For almost all of February, China has battled to contain the novel Coronavirus that causes the disease COVID-19. This has lead the economy to nearly being shut down. Now that the virus has continued to spread to other nations, restaurants around the globe are beginning to suffer. As sales are declining, we'll explain how some are altering their operations.
With national and global health organizations warning Americans to expect the Coronavirus to impact their daily lives in some way. Restaurants around the country making changes.
A number of restaurants are stepping up their sanitation efforts
Atlanta quick-service stalwart The Varsity, which has added a shift position solely focused on sanitation. “That’s all they do,” Varsity President Gordon Muir told Atlanta’s AJC. “Start at the front door and continue around the whole building and wiping doors, tables, napkin holders on the table. That’s all this person does all day long.”
One three-unit Southern California concept is taking coronavirus preparedness a step further. Sichuan Impression is using infrared thermometers to screen prospective customers for fever before allowing them to dine, according its Instagram post.
While you can’t come into contact with the virus through food, the hard surfaces you encounter in a restaurant, such as menus, utensils, salt shakers and the like, are another story. Pay particular attention to wiping things down." Larry Lynch, SVP of National Restaurant Association
Restaurants are encouraging takeout
Employees who are working from home and consumers are expected to choose restaurants that offer take out or food delivery to avoid contact with restaurant employees and other customers. MarketWatch suggested that restaurants with online ordering and food-delivery options would benefit from the coronavirus panic. Take out is already a fast-growing sector, and it is reasonable to conclude that if we were to have a serious outbreak, it would be an acceleration of the previous trend.
Prior to the Coronavirus, the National Restaurant Association predicted that 70% of customers would eat off-premise by 2020 regardless. If you do not have online ordering for your customers we recommend signing up for a free account with EBS Orders. You'll get free online ordering with 0% commissions or fees for your website & Facebook page. If you don't have a website, they offer them beginning at only $9 per month.
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Accept mobile & non-contact payment options
Cash could help spread COVID-19 according to the World Health Organization, so contactless payment is the safer option for now. The WHO says that the virus could stay on money for days after exposure, and people should wash their hands or use hand sanitizer after handling cash. Businesses can also cut down on contact by not requiring a signature at checkout. In a low-value purchase, think a coffee and a sandwich, a signature adds no true fraud protection.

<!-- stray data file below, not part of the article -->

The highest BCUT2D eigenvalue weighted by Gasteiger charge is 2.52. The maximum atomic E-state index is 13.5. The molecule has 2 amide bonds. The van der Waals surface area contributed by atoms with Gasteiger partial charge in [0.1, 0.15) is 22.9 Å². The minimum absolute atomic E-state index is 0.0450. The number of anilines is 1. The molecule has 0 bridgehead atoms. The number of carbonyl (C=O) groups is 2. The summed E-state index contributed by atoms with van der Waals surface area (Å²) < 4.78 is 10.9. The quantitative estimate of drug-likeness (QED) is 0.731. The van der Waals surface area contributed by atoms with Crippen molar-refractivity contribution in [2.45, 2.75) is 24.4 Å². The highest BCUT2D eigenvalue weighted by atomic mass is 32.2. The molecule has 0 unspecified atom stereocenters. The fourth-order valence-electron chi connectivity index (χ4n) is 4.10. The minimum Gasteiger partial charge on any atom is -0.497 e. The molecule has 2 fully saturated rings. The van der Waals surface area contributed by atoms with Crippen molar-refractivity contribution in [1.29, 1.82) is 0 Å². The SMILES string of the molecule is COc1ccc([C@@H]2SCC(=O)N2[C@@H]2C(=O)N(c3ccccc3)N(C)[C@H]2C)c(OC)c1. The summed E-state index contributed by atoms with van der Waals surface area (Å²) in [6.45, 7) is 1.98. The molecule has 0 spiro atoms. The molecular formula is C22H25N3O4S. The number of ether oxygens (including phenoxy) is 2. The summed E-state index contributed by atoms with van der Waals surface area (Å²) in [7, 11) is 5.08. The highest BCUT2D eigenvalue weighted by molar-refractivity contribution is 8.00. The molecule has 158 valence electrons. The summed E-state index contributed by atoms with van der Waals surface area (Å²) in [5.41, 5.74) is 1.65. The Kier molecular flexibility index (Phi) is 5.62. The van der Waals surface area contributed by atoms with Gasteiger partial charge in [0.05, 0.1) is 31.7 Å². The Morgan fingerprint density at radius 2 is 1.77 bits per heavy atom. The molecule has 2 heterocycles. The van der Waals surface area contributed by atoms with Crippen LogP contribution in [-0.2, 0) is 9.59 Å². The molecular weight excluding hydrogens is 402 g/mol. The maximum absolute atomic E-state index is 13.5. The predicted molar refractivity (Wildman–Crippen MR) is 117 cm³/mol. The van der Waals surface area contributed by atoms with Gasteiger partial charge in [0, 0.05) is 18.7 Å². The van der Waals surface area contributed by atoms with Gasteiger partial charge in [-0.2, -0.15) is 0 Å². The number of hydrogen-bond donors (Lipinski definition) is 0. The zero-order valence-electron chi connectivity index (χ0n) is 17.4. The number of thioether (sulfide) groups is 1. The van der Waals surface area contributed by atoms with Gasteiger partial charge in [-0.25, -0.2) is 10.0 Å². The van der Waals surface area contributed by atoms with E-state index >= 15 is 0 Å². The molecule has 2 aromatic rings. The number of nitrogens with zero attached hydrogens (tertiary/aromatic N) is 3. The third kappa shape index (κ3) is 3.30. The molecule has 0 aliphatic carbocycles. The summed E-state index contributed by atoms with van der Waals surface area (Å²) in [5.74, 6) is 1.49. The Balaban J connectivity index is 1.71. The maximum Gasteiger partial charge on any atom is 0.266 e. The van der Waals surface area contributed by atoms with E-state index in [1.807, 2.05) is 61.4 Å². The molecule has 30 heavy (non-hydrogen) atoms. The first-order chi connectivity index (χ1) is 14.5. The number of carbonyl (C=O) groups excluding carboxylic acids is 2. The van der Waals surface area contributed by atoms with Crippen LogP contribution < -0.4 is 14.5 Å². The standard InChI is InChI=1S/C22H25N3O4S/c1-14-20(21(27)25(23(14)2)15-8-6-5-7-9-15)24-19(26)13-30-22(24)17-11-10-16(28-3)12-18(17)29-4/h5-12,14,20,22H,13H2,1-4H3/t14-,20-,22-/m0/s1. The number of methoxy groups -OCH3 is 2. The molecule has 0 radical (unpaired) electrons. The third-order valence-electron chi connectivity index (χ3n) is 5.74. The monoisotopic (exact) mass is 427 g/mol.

Instead, people should use contactless payments whenever possible. China is already well into becoming a cashless society, the People's Bank of China said last month that China would double down on mobile payments to avoid unnecessary human contact. Wells Fargo is also getting involved by offering their customers who use Apple Pay at its ATM's, a $5 bonus on their statement.
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COVID-19’s spread has also forced the closure of a number of restaurants
Union Square Hospitality Group (USHG) concept The Modern closed Monday after learning that Rick Cotton, executive director of the Port Authority of New York and New Jersey, who had recently dined there, had tested positive for the respiratory illness.
Panera Bread in Council Bluffs, Iowa, closed for several days for a deep cleaning after a worker there showed symptoms of the coronavirus, according to local media reports. Panera did not immediately respond to a Restaurant Business request for comment on the situation.
An entire restaurant group in Seattle, with concepts including Steelhead Diner, Blueacre Seafood, Orfeo and more, announced it would temporarily close all of its locations “due to the social and economic impacts of the COVID-19 coronavirus,” according to an Eater report.
We've seen at least a 50-70% drop with tourists coming through the market and our sales compared to last year and the years before." Alexander Vaughan, Piroshky Piroshky Bakery (Seattle, WA)
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